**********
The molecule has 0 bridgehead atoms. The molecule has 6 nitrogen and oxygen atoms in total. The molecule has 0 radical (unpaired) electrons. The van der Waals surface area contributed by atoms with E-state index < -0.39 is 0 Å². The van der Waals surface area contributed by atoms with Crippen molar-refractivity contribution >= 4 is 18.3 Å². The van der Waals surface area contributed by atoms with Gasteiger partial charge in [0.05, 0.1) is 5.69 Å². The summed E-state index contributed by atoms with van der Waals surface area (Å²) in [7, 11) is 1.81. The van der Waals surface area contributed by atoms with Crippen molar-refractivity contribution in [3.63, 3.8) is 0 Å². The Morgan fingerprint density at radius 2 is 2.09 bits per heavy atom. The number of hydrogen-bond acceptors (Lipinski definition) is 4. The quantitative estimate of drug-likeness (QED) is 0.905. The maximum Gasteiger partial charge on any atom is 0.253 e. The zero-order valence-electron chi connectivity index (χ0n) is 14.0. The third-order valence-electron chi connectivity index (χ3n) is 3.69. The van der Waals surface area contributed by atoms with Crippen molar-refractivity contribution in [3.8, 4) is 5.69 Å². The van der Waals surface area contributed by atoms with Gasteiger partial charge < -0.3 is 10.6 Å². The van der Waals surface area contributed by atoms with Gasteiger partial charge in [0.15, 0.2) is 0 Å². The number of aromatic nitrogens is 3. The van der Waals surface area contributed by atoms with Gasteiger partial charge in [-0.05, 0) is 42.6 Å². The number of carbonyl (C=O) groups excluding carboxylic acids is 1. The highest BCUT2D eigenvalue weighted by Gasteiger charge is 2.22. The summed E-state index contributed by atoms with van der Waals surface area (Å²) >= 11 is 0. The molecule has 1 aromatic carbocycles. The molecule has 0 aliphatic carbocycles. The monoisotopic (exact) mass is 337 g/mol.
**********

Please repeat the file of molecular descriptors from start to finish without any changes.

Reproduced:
The molecule has 0 bridgehead atoms. The molecule has 6 nitrogen and oxygen atoms in total. The molecule has 0 radical (unpaired) electrons. The van der Waals surface area contributed by atoms with E-state index < -0.39 is 0 Å². The van der Waals surface area contributed by atoms with Crippen molar-refractivity contribution >= 4 is 18.3 Å². The van der Waals surface area contributed by atoms with Gasteiger partial charge in [0.05, 0.1) is 5.69 Å². The summed E-state index contributed by atoms with van der Waals surface area (Å²) in [7, 11) is 1.81. The van der Waals surface area contributed by atoms with Crippen molar-refractivity contribution in [3.63, 3.8) is 0 Å². The Morgan fingerprint density at radius 2 is 2.09 bits per heavy atom. The number of hydrogen-bond acceptors (Lipinski definition) is 4. The quantitative estimate of drug-likeness (QED) is 0.905. The maximum Gasteiger partial charge on any atom is 0.253 e. The zero-order valence-electron chi connectivity index (χ0n) is 14.0. The third-order valence-electron chi connectivity index (χ3n) is 3.69. The van der Waals surface area contributed by atoms with Crippen molar-refractivity contribution in [3.8, 4) is 5.69 Å². The van der Waals surface area contributed by atoms with Gasteiger partial charge < -0.3 is 10.6 Å². The van der Waals surface area contributed by atoms with Gasteiger partial charge in [0.15, 0.2) is 0 Å². The number of aromatic nitrogens is 3. The van der Waals surface area contributed by atoms with Gasteiger partial charge in [-0.05, 0) is 42.6 Å². The number of carbonyl (C=O) groups excluding carboxylic acids is 1. The highest BCUT2D eigenvalue weighted by Gasteiger charge is 2.22. The summed E-state index contributed by atoms with van der Waals surface area (Å²) >= 11 is 0. The molecule has 1 aromatic carbocycles. The molecule has 0 aliphatic carbocycles. The monoisotopic (exact) mass is 337 g/mol.